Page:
The Stand

Strike for safety | Infrastructure: WA next | Our new anthem

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Friday, November 19, 2021

 


COVID

 

► LIVE from the Seattle Times — Coronavirus daily news update, Nov. 19 — The latest count of COVID-19 cases in Washington totals 758,483 infections (14-day average of cases per day: 1,791) and 9,056 deaths.

► From The Guardian — ‘I can’t do this any more’: U.S. faces nurse shortage from burnout — Anxiety, depression and exhaustion, as well as fears of catching COVID, and the witnessing of so many deaths, are among some of the reasons, according to several studies.

The Stand (Oct. 20) — Healthcare unions: WA hospitals must mitigate staffing crisis — WSNA, SEIU 1199NW and UFCW 21: Short-sighted and costly stopgap measures are only a Band-Aid; hospitals have the tools and resources to alleviate burnout nightmare.

► From the News Tribune — State to mirror contentious federal COVID-19 vaccine mandate, Inslee says — Washington state will retain rules in President Biden’s embattled COVID-19 vaccine mandate for large employers, Gov. Jay Inslee said. The mandate calls for businesses with more than 100 workers to require employees to be vaccinated by Jan. 4 or test weekly for COVID-19.

The Stand (Oct. 18) — WSLC updates position on vaccine mandates — State labor council adds that workers must have a voice in the consequences of vaccine mandates.

► From the Spokesman-Review — More than 90% of hospital workers statewide got vaccinated — About 94% of hospital staff are fully vaccinated in Washington, according to updated survey data from a majority of members from the Washington State Hospital Association. “We lost about 2% of staff, and the remaining staff sought and received exemptions and have been accommodated or are in the process of getting vaccinated now,” WSHA CEO Cassie Sauer said.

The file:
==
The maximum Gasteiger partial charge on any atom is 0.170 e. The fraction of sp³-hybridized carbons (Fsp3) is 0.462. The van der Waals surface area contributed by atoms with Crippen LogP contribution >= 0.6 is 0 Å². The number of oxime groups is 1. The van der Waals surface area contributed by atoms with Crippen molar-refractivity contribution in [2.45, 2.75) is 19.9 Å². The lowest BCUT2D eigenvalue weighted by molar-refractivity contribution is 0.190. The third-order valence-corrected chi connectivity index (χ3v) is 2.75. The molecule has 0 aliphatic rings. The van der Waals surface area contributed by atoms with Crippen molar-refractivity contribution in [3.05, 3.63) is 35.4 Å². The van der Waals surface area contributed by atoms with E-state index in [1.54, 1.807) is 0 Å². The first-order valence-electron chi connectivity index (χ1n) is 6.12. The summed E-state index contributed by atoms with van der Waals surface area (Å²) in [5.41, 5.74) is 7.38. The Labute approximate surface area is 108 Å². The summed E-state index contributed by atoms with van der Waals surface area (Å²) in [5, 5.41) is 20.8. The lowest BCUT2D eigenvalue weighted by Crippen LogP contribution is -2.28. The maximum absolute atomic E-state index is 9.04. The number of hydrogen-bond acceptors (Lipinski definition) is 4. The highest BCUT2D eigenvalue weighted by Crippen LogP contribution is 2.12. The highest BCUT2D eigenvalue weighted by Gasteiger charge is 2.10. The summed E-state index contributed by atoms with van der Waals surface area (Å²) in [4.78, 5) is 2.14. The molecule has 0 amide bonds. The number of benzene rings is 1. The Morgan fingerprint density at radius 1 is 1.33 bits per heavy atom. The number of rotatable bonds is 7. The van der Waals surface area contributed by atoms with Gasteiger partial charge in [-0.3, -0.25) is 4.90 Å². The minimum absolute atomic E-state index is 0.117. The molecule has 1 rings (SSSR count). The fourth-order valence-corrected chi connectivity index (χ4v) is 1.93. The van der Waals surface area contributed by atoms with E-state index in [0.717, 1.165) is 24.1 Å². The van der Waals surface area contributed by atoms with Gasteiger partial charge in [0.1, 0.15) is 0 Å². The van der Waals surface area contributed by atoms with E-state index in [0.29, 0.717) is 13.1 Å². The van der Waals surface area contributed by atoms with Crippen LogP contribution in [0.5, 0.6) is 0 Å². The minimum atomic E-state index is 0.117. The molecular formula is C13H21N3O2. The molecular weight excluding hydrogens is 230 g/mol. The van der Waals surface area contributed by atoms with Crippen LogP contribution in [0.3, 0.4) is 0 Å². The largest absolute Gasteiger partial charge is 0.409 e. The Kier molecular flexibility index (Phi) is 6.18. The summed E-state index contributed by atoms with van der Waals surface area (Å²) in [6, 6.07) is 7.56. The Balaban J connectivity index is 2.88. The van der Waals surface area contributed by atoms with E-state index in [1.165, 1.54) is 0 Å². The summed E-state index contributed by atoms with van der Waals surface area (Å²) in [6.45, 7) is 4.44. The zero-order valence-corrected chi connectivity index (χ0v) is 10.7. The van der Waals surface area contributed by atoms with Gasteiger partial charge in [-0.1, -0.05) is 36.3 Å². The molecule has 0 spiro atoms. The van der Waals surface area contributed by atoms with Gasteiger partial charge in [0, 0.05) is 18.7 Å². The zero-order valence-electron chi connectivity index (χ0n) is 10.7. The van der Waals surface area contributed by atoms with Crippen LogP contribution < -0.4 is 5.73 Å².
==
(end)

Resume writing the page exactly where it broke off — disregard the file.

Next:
► From the Tri-City Herald — Nearly 300 Hanford, PNNL workers sue to stop COVID vaccine mandate and save their jobs — About 285 Hanford nuclear reservation workers have filed a lawsuit in federal court, asking that a COVID-19 vaccine mandate be immediately overturned.

► From The Hill — U.S. Army Secretary: National Guard members who refuse vaccine will not ‘continue service’

► From the AP — U.S. expands COVID boosters to all adults, final hurdle ahead — U.S. regulators on Friday opened up COVID-19 booster shots to all adults, expanding the government’s campaign to shore up protection and get ahead of rising coronavirus cases that may worsen with the holidays. But there’s one more step: The CDC must agree to expand Pfizer and Moderna boosters to even healthy young adults. Its scientific advisers were set to debate later Friday.

► From Reuters — Austria imposes full lockdown, Germany may follow, as COVID grips Europe

 


LOCAL

 

► From the Renton Reporter — Cascade Behavioral Health workers to receive security staff after months of safety striking — Workers in the behavioral health, nurses, mental health technicians, and support staff at Cascade Behavioral Health voted overwhelmingly on Nov. 10, to ratify collective bargaining agreements that they say raise the bar on quality care, and patient and worker safety standards. The resolution follows an over three-month safety strike by the caregivers, who were spurred to action after a violent incident at Cascade Behavioral Health hospital left nearly a dozen staff members injured. They walked off the job 15 weeks ago demanding dedicated security staff to keep patients and workers safe.

The Stand (Nov. 11) — New Cascade contract is a national model for the industry — After 3½ month strike, Cascade Behavioral Health workers in Tukwila represented by SEIU Healthcare 1199NW overwhelmingly ratify deal to improve safety and wages.